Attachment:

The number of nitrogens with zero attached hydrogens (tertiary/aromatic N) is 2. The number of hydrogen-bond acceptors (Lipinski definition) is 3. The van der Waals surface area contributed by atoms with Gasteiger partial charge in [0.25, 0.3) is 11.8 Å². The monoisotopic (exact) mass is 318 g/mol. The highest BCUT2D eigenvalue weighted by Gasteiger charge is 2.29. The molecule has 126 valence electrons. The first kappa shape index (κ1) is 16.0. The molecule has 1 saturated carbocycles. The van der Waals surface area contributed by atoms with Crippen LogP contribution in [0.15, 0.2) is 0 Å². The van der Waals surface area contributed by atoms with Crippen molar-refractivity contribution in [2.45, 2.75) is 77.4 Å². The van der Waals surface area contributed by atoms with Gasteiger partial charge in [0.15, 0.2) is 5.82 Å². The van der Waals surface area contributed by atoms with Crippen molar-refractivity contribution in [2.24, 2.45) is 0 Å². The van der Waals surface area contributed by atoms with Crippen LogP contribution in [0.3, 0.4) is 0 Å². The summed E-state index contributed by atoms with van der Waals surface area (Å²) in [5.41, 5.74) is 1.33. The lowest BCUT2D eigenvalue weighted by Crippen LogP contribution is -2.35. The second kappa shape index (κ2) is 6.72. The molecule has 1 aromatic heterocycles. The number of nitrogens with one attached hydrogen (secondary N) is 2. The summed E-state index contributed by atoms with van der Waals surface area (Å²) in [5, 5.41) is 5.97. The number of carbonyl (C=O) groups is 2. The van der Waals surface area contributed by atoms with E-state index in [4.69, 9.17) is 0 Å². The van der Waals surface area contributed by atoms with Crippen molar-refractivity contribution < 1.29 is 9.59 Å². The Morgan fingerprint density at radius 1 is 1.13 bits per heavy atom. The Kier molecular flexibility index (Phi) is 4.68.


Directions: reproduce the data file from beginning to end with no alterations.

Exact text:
The number of nitrogens with zero attached hydrogens (tertiary/aromatic N) is 2. The number of hydrogen-bond acceptors (Lipinski definition) is 3. The van der Waals surface area contributed by atoms with Gasteiger partial charge in [0.25, 0.3) is 11.8 Å². The monoisotopic (exact) mass is 318 g/mol. The highest BCUT2D eigenvalue weighted by Gasteiger charge is 2.29. The molecule has 126 valence electrons. The first kappa shape index (κ1) is 16.0. The molecule has 1 saturated carbocycles. The van der Waals surface area contributed by atoms with Crippen LogP contribution in [0.15, 0.2) is 0 Å². The van der Waals surface area contributed by atoms with Crippen molar-refractivity contribution in [2.45, 2.75) is 77.4 Å². The van der Waals surface area contributed by atoms with Gasteiger partial charge in [0.15, 0.2) is 5.82 Å². The van der Waals surface area contributed by atoms with Crippen molar-refractivity contribution in [2.24, 2.45) is 0 Å². The van der Waals surface area contributed by atoms with Crippen LogP contribution in [0.3, 0.4) is 0 Å². The summed E-state index contributed by atoms with van der Waals surface area (Å²) in [5.41, 5.74) is 1.33. The lowest BCUT2D eigenvalue weighted by Crippen LogP contribution is -2.35. The second kappa shape index (κ2) is 6.72. The molecule has 1 aromatic heterocycles. The number of nitrogens with one attached hydrogen (secondary N) is 2. The summed E-state index contributed by atoms with van der Waals surface area (Å²) in [5, 5.41) is 5.97. The number of carbonyl (C=O) groups is 2. The van der Waals surface area contributed by atoms with E-state index in [4.69, 9.17) is 0 Å². The van der Waals surface area contributed by atoms with Crippen molar-refractivity contribution < 1.29 is 9.59 Å². The Morgan fingerprint density at radius 1 is 1.13 bits per heavy atom. The Kier molecular flexibility index (Phi) is 4.68.